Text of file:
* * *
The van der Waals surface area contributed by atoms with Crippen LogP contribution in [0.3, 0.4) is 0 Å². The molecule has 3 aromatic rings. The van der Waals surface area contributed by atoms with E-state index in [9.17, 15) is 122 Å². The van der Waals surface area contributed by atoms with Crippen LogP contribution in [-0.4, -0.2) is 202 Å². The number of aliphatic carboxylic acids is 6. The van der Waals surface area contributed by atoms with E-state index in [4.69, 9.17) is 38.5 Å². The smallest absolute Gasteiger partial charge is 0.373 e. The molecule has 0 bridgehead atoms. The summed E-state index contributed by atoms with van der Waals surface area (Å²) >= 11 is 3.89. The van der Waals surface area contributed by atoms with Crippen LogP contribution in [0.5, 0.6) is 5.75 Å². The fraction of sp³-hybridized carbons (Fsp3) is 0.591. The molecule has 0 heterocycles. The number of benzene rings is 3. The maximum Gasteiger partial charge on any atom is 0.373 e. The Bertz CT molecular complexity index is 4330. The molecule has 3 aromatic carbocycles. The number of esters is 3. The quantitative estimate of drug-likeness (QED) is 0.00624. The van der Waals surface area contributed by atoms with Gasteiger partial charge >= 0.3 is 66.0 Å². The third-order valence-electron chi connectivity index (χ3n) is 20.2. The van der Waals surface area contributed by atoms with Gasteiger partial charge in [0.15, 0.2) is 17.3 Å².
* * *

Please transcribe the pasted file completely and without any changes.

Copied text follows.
The van der Waals surface area contributed by atoms with Crippen LogP contribution in [0.3, 0.4) is 0 Å². The molecule has 3 aromatic rings. The van der Waals surface area contributed by atoms with E-state index in [9.17, 15) is 122 Å². The van der Waals surface area contributed by atoms with Crippen LogP contribution in [-0.4, -0.2) is 202 Å². The number of aliphatic carboxylic acids is 6. The van der Waals surface area contributed by atoms with E-state index in [4.69, 9.17) is 38.5 Å². The smallest absolute Gasteiger partial charge is 0.373 e. The molecule has 0 bridgehead atoms. The summed E-state index contributed by atoms with van der Waals surface area (Å²) >= 11 is 3.89. The van der Waals surface area contributed by atoms with Crippen LogP contribution in [0.5, 0.6) is 5.75 Å². The fraction of sp³-hybridized carbons (Fsp3) is 0.591. The molecule has 0 heterocycles. The number of benzene rings is 3. The maximum Gasteiger partial charge on any atom is 0.373 e. The Bertz CT molecular complexity index is 4330. The molecule has 3 aromatic carbocycles. The number of esters is 3. The quantitative estimate of drug-likeness (QED) is 0.00624. The van der Waals surface area contributed by atoms with Gasteiger partial charge >= 0.3 is 66.0 Å². The third-order valence-electron chi connectivity index (χ3n) is 20.2. The van der Waals surface area contributed by atoms with Gasteiger partial charge in [0.15, 0.2) is 17.3 Å².